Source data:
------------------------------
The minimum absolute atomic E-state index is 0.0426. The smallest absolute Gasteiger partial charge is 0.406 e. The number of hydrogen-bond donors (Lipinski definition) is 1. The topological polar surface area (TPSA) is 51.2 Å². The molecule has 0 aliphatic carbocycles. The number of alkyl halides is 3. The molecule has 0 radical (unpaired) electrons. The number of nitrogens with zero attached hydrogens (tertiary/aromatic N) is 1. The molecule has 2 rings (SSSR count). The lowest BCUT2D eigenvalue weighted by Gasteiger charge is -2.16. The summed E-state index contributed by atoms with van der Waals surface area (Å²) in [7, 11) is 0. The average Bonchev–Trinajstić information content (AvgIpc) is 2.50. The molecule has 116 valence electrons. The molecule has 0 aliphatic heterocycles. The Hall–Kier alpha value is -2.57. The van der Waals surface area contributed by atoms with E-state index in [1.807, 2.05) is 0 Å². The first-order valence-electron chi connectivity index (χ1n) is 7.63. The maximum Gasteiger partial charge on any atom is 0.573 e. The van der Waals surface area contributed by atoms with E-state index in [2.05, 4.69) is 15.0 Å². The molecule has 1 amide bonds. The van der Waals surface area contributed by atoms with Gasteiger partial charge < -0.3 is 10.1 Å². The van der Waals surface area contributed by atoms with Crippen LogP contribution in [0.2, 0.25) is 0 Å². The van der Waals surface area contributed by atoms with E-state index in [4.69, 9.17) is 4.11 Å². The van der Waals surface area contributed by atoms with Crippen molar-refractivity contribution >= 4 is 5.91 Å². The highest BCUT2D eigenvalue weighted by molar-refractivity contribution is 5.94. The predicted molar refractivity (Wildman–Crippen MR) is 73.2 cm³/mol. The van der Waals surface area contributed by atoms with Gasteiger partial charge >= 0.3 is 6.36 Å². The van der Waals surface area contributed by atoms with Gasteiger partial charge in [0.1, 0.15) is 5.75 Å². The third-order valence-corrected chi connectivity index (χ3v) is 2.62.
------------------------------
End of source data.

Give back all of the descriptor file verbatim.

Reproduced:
The minimum absolute atomic E-state index is 0.0426. The smallest absolute Gasteiger partial charge is 0.406 e. The number of hydrogen-bond donors (Lipinski definition) is 1. The topological polar surface area (TPSA) is 51.2 Å². The molecule has 0 aliphatic carbocycles. The number of alkyl halides is 3. The molecule has 0 radical (unpaired) electrons. The number of nitrogens with zero attached hydrogens (tertiary/aromatic N) is 1. The molecule has 2 rings (SSSR count). The lowest BCUT2D eigenvalue weighted by Gasteiger charge is -2.16. The summed E-state index contributed by atoms with van der Waals surface area (Å²) in [7, 11) is 0. The average Bonchev–Trinajstić information content (AvgIpc) is 2.50. The molecule has 116 valence electrons. The molecule has 0 aliphatic heterocycles. The Hall–Kier alpha value is -2.57. The van der Waals surface area contributed by atoms with E-state index in [1.807, 2.05) is 0 Å². The first-order valence-electron chi connectivity index (χ1n) is 7.63. The maximum Gasteiger partial charge on any atom is 0.573 e. The van der Waals surface area contributed by atoms with E-state index in [2.05, 4.69) is 15.0 Å². The molecule has 1 amide bonds. The van der Waals surface area contributed by atoms with Gasteiger partial charge < -0.3 is 10.1 Å². The van der Waals surface area contributed by atoms with Crippen LogP contribution in [0.2, 0.25) is 0 Å². The van der Waals surface area contributed by atoms with E-state index in [4.69, 9.17) is 4.11 Å². The van der Waals surface area contributed by atoms with Crippen molar-refractivity contribution >= 4 is 5.91 Å². The highest BCUT2D eigenvalue weighted by molar-refractivity contribution is 5.94. The predicted molar refractivity (Wildman–Crippen MR) is 73.2 cm³/mol. The van der Waals surface area contributed by atoms with Gasteiger partial charge >= 0.3 is 6.36 Å². The van der Waals surface area contributed by atoms with Gasteiger partial charge in [0.1, 0.15) is 5.75 Å². The third-order valence-corrected chi connectivity index (χ3v) is 2.62.